Half-a-dozen houses under construction
By Ann McCreary
A volunteer crew of three couples from Marysville United Methodist Church wrapped up a week of work on Sunday (June 21), helping rebuild a home on Balky Hill Road that was destroyed in the Carlton Complex Fire.
They are the latest crew of volunteers to work on the house, which is one of a half-dozen homes in various stages of construction as part of a rebuilding campaign organized by the Carlton Complex Long Term Recovery Group (CCLTRG).
The crew from Marysville finished a deck, roughed-in plumbing under the house, painted siding and trimmed windows.
“It’s faith in action,” said Joy Stokes, who owns a cabin in Mazama with her husband, Scott. She said they were staying at the cabin during the fires last summer, and are glad to return as volunteers to help build homes.
“You just know you’re giving to people who are hurting. And it’s a fun way to spend time with people,” Stokes said.
With a continual flow of volunteers coming to help with the rebuilding in the Methow Valley, Pateros, Brewster and the Chiliwist, “one of our biggest challenges is finding housing,” said Kathy Power, volunteer coordinator for the
CCLTRG. So far, a variety of churches, rental homes, motels and RV sites have provided housing for the volunteers.
Some volunteers are coming for periods of a few days or a week, while others are committed to a longer stay, Power said. Many are affiliated with churches or religious organizations.
Robert and Sally Unrau, from Idaho, are staying for seven weeks to lead volunteer teams from Mennonite Disaster Services that will be arriving throughout the summer and fall. At the end of seven weeks the Unraus will be replaced by another lead couple to provide continuity to the volunteer effort.
“It’s how we’ve chosen to spend our retirement years,” Sally Unrau said. “Plus, my husband and I are from Idaho, so we are very aware of wildfires and the devastation they can cause. We understand that the losses can be overwhelming and that, until you have a home again, it’s very hard to put a life back together.”
Rebuilding in phases
The rebuilding program is being done in phases, with construction of 11 homes identified as Phase One. Foundations for four homes were poured in April by volunteers from Western Anabaptist Mission Services (WAMS). Volunteers from WAMS returned to do framing, roofing and drying-in work.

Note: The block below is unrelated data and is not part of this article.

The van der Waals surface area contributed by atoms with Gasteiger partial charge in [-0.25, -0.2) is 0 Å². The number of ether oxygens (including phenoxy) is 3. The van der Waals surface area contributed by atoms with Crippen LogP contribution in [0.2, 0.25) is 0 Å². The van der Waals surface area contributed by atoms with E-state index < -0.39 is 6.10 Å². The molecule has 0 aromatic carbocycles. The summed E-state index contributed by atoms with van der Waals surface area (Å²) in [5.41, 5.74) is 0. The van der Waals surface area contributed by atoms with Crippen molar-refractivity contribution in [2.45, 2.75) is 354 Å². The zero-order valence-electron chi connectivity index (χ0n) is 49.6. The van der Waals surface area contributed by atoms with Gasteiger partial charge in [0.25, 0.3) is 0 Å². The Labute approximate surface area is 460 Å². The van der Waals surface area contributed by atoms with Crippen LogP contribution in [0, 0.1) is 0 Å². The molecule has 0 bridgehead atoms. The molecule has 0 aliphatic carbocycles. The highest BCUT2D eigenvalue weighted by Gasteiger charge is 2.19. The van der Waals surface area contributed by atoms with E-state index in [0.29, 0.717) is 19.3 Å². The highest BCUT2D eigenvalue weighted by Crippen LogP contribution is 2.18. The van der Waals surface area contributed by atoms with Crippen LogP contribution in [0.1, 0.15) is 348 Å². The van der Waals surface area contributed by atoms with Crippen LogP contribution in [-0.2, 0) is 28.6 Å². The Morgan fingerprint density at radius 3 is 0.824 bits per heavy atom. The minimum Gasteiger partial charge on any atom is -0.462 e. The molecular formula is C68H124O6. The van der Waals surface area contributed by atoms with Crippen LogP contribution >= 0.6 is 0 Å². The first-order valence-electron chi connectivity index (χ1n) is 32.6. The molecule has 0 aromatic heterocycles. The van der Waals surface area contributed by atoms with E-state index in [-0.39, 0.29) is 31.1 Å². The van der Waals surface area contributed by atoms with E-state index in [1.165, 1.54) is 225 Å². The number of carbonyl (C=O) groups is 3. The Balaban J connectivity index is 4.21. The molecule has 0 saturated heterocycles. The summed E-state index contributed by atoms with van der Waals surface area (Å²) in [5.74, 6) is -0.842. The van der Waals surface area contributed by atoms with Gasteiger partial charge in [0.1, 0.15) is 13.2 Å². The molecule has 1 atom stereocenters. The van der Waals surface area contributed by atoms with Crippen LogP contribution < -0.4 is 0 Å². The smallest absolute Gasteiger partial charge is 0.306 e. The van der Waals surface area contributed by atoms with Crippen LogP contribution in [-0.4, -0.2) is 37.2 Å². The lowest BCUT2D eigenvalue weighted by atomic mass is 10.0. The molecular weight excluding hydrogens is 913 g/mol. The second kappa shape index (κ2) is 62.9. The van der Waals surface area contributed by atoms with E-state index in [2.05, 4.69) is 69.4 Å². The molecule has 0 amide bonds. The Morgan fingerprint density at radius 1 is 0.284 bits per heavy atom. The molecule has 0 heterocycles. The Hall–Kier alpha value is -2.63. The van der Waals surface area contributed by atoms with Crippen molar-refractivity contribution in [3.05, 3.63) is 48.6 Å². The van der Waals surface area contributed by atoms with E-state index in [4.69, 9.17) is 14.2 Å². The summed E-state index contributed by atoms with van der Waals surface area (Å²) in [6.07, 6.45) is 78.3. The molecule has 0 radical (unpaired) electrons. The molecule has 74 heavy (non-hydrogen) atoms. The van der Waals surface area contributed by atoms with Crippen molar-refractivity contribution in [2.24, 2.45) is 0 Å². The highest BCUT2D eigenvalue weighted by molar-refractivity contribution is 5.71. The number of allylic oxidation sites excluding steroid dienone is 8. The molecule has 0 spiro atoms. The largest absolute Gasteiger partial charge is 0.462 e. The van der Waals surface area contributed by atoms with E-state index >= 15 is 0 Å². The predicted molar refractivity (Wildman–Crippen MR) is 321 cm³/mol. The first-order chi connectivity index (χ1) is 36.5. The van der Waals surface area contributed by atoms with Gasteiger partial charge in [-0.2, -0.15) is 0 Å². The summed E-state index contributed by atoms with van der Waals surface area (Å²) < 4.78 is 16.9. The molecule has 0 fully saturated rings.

Throughout June, 50 Mennonite Disaster Services volunteers are working on interiors on two Phase One homes, while Christian Public Service, another Mennonite group, has sent a six-person team of skilled builders to assist in a variety of construction projects, said Leslee Goodman, communications coordinator for the CCLTRG. The Christian Public Service team is renting a home in Pateros through December.
The North Creek Presbyterian Church in Mill Creek, Washington, has been framing two homes in Mill Creek and transporting them and assembling them at sites in Pateros and on Jason Lucas Road near the town of Methow. Volunteers from the Puyallup Methodist Church also came to work this month.
In addition to the faith-based groups, a team of eight AmeriCorps volunteers is working throughout the fire-impacted area to repair fences, assist in site clean-up, tip walls, paint and perform other work. They were on site, helping with clean-up and repairs, at some of the homes damaged by floods at the end of May. The AmeriCorps volunteers will stay through the middle of July.
CCLTRG plans to rebuild homes for 40 fire survivors who were uninsured or underinsured. To qualify for the assistance, homeowners had to meet criteria including having clear title to the property, contributing their own resources to the home construction, and committing to live in their new home as their primary residence for five years.
CCLTRG has launched a $4.3 million campaign to raise $3.6 million needed to buy materials for the 40 homes. The remaining $700,000 to be raised will employ three disaster case managers through the end of December 2016 and pay temporary staff and operational costs for the recovery organization.
The group has already raised about $1.6 million, Goodman said. A donation of $250,000 has been pledged by the United Methodist Committee on Relief. Other donors include North Creek Presbyterian Church, Mennonite Disaster Services, the Salvation Army, the American Red Cross, Room One, Community Foundation of North Central Washington, Carlton Complex Assistance Network, Okanogan County Community Action Council, Chelan Hope, Pateros Fire Relief Fund and Pateros Community Church.
Goodman said several large gifts have been given by anonymous donors, and other funds have come from used clothing sales and thousands of individual donations gathered by local and regional fire relief groups.